You guuuuys. My dream garden is really happening!

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Jason came out and helped me after I finished the first big triangle and the center garden. Things went much, much faster after that – he can fill the wheelbarrow with twice as much dirt as I can! I also moved the cabbage frame, for the time being. I was having problems with it being against the neighbor’s fence because the weeds would grow up in between her fence and the frame, and I could never get at them. Obviously, once we build a real fence around the whole garden, I won’t need the frame at all.

It’s still very “half-finished”, but I’m already in love with it. It’s so amazing to see my dream garden actually coming to life. We still have about a yard and a half of topsoil under the tarp in our driveway, and we’re hoping that it will be enough to fill in the rest of the sections once we get the sod lifted.

Before the sun set, I planted my potatoes. I didn’t add the amendments to the raised bed – the soil in there is actually looking really good this year. I filled the whole thing with potatoes – six pounds total. It’s a mix of red and whites, all of them ready for harvest at different stages. I intend to feed us potatoes all of next winter.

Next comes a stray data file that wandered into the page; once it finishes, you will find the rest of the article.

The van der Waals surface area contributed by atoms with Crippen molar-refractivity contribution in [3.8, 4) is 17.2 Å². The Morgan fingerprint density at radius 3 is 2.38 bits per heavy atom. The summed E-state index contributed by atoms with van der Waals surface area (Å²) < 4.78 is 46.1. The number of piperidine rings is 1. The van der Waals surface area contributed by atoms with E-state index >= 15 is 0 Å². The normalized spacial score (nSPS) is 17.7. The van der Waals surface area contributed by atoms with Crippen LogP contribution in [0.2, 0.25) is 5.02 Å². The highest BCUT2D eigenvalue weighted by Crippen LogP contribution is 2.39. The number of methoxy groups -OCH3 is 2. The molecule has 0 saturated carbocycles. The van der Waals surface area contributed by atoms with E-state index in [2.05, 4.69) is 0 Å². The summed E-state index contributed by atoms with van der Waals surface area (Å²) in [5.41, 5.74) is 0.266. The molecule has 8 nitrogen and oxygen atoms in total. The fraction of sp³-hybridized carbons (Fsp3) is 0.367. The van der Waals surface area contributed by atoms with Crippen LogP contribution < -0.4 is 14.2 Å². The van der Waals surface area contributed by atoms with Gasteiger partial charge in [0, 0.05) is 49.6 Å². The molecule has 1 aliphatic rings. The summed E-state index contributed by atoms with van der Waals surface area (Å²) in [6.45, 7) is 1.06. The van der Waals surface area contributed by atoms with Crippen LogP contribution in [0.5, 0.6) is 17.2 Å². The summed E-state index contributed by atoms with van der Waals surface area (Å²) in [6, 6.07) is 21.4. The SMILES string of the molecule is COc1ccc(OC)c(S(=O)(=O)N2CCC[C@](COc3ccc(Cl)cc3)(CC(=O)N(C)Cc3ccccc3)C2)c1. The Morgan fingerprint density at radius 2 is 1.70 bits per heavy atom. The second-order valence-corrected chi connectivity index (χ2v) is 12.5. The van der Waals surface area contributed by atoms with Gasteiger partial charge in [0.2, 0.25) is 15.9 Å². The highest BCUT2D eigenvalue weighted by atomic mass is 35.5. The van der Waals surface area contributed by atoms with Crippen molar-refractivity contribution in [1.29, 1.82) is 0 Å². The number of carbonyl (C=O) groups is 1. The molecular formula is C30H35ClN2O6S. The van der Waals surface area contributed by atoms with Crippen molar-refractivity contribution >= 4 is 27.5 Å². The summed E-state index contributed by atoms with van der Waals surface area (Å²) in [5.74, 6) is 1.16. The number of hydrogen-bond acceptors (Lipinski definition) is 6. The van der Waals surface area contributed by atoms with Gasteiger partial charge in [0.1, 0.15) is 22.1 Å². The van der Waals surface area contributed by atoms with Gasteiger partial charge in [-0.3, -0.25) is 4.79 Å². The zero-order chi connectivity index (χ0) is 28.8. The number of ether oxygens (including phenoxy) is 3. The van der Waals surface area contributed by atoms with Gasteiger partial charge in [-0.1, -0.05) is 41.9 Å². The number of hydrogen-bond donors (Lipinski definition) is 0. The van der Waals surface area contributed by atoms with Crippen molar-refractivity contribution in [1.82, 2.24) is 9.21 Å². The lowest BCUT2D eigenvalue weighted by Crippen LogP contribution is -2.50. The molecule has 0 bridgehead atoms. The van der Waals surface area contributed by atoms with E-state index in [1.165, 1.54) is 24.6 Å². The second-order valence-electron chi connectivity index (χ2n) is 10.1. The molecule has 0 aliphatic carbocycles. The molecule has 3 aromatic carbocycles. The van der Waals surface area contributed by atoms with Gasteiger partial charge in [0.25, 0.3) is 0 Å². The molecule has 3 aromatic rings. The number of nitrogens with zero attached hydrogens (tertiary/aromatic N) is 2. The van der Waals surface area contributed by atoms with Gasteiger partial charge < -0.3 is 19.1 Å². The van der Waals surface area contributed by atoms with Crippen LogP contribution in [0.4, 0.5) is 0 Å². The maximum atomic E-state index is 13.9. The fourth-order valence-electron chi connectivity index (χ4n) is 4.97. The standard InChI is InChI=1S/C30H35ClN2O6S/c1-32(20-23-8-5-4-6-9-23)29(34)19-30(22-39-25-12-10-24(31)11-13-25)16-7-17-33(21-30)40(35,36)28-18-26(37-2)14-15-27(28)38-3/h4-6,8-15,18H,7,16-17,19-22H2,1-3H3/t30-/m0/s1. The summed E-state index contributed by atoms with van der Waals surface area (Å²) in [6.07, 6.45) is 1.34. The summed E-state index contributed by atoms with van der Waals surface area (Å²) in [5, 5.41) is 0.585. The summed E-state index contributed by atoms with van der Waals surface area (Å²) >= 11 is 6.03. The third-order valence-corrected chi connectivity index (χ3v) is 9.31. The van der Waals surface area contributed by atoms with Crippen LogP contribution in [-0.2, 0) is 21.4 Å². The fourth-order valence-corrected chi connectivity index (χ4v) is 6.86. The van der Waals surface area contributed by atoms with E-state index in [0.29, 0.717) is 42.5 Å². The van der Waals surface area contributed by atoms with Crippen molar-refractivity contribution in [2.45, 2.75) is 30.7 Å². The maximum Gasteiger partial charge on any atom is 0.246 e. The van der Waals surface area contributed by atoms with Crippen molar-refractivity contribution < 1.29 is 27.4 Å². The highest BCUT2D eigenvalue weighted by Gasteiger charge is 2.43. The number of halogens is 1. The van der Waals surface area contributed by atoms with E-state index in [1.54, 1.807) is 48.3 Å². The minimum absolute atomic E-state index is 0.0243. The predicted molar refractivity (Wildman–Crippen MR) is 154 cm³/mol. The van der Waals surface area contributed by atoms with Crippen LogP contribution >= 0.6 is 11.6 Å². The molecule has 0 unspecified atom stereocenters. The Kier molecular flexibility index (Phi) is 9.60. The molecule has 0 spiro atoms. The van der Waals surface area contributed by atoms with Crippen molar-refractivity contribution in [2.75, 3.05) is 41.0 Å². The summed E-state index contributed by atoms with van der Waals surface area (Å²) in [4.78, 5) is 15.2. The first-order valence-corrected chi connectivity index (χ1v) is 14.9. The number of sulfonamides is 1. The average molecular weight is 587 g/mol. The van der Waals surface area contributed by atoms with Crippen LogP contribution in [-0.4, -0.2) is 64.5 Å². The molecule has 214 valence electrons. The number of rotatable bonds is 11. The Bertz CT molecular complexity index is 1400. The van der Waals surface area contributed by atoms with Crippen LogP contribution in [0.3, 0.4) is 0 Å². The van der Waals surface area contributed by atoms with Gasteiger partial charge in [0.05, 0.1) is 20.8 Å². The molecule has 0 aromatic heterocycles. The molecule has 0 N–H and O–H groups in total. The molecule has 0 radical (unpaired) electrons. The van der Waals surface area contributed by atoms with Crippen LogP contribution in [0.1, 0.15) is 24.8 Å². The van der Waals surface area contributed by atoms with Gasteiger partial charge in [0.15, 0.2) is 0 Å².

The next day, once the rain stopped, I put on a few layers and ran outside to seed some of my early crops – peas, carrots, beets, chard, arugula, spinach, and radishes. I’ve hard a hard time with most of these varieties due to our heavy, lean soil, but I’m hoping that this year will be different. I would really enjoy a skillet of sauteed beets or a huge salad with fresh peas and radishes. Now, if only it would warm up in Wisconsin…they’re predicting highs in the mid-forties all of next week. Welcome to May!

P.S. Sorry about my weird Instagram embedding. I’m having a hard time getting my photos to link from my Flickr account, which is how I normally embed them. They keep showing up too small.